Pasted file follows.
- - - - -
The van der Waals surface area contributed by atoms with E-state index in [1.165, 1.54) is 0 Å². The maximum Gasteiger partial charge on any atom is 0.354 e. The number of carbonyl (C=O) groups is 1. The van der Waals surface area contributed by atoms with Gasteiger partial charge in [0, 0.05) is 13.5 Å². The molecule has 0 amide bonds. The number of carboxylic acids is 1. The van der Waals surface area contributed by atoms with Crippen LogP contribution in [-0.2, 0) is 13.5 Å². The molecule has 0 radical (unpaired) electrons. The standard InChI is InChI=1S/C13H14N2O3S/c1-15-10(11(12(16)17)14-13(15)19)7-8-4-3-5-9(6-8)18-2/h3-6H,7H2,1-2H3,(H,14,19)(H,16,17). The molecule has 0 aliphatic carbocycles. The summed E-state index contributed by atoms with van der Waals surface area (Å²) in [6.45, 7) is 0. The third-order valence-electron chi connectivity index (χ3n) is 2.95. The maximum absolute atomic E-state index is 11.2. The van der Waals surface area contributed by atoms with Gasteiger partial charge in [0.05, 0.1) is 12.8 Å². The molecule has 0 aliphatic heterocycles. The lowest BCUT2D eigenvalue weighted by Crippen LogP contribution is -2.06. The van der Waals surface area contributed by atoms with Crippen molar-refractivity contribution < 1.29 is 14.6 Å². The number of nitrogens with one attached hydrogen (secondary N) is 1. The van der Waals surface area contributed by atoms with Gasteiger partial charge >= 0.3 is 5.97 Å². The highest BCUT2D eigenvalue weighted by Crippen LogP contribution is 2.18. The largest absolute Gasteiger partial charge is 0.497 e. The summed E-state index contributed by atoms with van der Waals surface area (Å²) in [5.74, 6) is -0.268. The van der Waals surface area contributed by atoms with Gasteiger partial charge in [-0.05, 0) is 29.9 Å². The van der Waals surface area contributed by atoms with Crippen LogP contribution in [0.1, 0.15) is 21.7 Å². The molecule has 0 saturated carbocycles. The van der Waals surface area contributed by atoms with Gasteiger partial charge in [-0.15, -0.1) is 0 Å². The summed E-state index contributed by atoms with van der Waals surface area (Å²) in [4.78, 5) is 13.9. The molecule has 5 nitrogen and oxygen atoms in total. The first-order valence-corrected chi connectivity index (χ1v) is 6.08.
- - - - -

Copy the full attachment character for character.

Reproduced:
The van der Waals surface area contributed by atoms with E-state index in [1.165, 1.54) is 0 Å². The maximum Gasteiger partial charge on any atom is 0.354 e. The number of carbonyl (C=O) groups is 1. The van der Waals surface area contributed by atoms with Gasteiger partial charge in [0, 0.05) is 13.5 Å². The molecule has 0 amide bonds. The number of carboxylic acids is 1. The van der Waals surface area contributed by atoms with Crippen LogP contribution in [-0.2, 0) is 13.5 Å². The molecule has 0 radical (unpaired) electrons. The standard InChI is InChI=1S/C13H14N2O3S/c1-15-10(11(12(16)17)14-13(15)19)7-8-4-3-5-9(6-8)18-2/h3-6H,7H2,1-2H3,(H,14,19)(H,16,17). The molecule has 0 aliphatic carbocycles. The summed E-state index contributed by atoms with van der Waals surface area (Å²) in [6.45, 7) is 0. The third-order valence-electron chi connectivity index (χ3n) is 2.95. The maximum absolute atomic E-state index is 11.2. The van der Waals surface area contributed by atoms with Gasteiger partial charge in [0.05, 0.1) is 12.8 Å². The molecule has 0 aliphatic heterocycles. The lowest BCUT2D eigenvalue weighted by Crippen LogP contribution is -2.06. The van der Waals surface area contributed by atoms with Crippen molar-refractivity contribution < 1.29 is 14.6 Å². The number of nitrogens with one attached hydrogen (secondary N) is 1. The van der Waals surface area contributed by atoms with Gasteiger partial charge >= 0.3 is 5.97 Å². The highest BCUT2D eigenvalue weighted by Crippen LogP contribution is 2.18. The largest absolute Gasteiger partial charge is 0.497 e. The summed E-state index contributed by atoms with van der Waals surface area (Å²) in [5.74, 6) is -0.268. The van der Waals surface area contributed by atoms with Gasteiger partial charge in [-0.05, 0) is 29.9 Å². The van der Waals surface area contributed by atoms with Crippen LogP contribution in [0.1, 0.15) is 21.7 Å². The molecule has 0 saturated carbocycles. The van der Waals surface area contributed by atoms with Gasteiger partial charge in [-0.15, -0.1) is 0 Å². The summed E-state index contributed by atoms with van der Waals surface area (Å²) in [4.78, 5) is 13.9. The molecule has 5 nitrogen and oxygen atoms in total. The first-order valence-corrected chi connectivity index (χ1v) is 6.08.